Have You Read A Banned Book? | Sony The Book Lover

Have You Read A Banned Book?

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Finally, it’s that time of year again when we honor censored literature where the rebels of the literary world challenge the prudes hat look down on beloved classics old and new, and share support of the unorthodox or weird  that have been label  unworthy for whatever reason they deem sound. An annual event started in 1982 to highlight  open access to information and appreciate it’s value. Typical held from the last week of Sept. 30 through Oct 6 is celebrating its 30th anniversary. Bookstores, libraries, publishers, teachers etc.. encourage and celebrate individuals freedom to read across our “fair” nation. I first heard about Banned Book Week last year—my blog was relatively new and I was still discovering more of the book community. I credit starting this blog for opening my eyes to the existence to such an important event.  Or else I wouldn’t have known such a thing as banned books are still actively practiced.

We do live in America land of free speech and expression not a communist culture I credit the over protection of parents as their voices of objection gives wings to  political opportunist in need of cause to exploit  and right wing conservation groups to champion. Censorship is a hot button topic especially when talking about shaping young minds. School boards across the nation buckle as more titles are crossed off the required reading lists. In this overly political correct  time we live in where books such as Alice in Wonderland and The Diary of Anne Frank are considered a banned books is robbing kids of not just knowledge but imagination.

Top Ten Challenged books this year a few will make you raise your eye brow. Source


  1. ttyl; ttfn; l8r, g8r (series), by Lauren Myracle
    Reasons: offensive language; religious viewpoint; sexually explicit; unsuited to age group
  2. The Color of Earth (series), by Kim Dong Hwa
    Reasons: nudity; sex education; sexually explicit; unsuited to age group
  3. The Hunger Games trilogy, by Suzanne Collins
    Reasons: anti-ethnic; anti-family; insensitivity; offensive language; occult/satanic; violence
  4. My Mom’s Having A Baby! A Kid’s Month-by-Month Guide to Pregnancy, by Dori Hillestad Butler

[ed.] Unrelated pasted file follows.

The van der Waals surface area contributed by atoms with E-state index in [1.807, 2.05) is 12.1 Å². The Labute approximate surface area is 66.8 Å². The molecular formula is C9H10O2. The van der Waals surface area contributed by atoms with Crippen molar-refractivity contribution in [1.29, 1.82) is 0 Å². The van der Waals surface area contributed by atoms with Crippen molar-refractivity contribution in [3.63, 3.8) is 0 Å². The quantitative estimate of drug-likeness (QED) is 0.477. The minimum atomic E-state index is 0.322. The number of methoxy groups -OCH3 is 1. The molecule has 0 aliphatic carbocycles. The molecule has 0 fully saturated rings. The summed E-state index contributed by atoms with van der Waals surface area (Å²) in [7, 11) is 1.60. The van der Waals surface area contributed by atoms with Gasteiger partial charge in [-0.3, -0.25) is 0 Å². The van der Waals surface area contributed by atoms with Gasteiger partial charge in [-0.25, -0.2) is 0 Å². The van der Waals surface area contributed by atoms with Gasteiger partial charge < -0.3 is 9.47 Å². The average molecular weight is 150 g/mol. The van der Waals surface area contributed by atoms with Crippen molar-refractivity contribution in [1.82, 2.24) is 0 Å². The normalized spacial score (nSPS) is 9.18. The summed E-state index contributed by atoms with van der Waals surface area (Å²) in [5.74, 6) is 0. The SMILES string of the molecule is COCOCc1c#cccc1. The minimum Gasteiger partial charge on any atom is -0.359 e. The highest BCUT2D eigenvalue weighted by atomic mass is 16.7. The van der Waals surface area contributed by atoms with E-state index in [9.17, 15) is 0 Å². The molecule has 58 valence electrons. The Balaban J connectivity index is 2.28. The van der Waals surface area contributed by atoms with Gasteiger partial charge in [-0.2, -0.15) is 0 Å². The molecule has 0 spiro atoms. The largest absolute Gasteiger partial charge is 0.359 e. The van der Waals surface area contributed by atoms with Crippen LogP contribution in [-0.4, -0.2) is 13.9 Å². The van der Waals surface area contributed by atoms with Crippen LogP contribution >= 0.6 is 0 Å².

Reasons: nudity; sex education; sexually explicit; unsuited to age group
  5. The Absolutely True Diary of a Part-Time Indian, by Sherman Alexie
    Reasons: offensive language; racism; religious viewpoint; sexually explicit; unsuited to age group
  6. Alice (series), by Phyllis Reynolds Naylor
    Reasons: nudity; offensive language; religious viewpoint
  7. Brave New World, by Aldous Huxley
    Reasons: insensitivity; nudity; racism; religious viewpoint; sexually explicit
  8. What My Mother Doesn’t Know, by Sonya Sones
    Reasons: nudity; offensive language; sexually explicit
  9. Gossip Girl (series), by Cecily Von Ziegesar
    Reasons: drugs; offensive language; sexually explicit
  10. To Kill a Mockingbird, by Harper Lee
    Reasons: offensive language; racism.


Virtual Read Out its not late to add you video or show support at events . Tomorrow is Oct 6 last day to post a video on YouTube read out page.




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But thanks to Banned Books Week readers of all walks of life especially students are introduced to books they may not have heard or wouldn’t normally go looking for on heir own. And reintroduce some old friends we haven’t seen in awhile. I ‘ll never forget the first time I read The Diary of Anne Frank.  And being moved by the plight of this young girl. She was like me with typical concerns until a war took her security away. At the time I read it for English class I remember thinking I would never known this book existed had it not been required reading. That’s what this event embodies keeping present that spark of discovery of something new in a book you never would have read other than if it was introduce to you, and having it leave an impact on you is a bonus.


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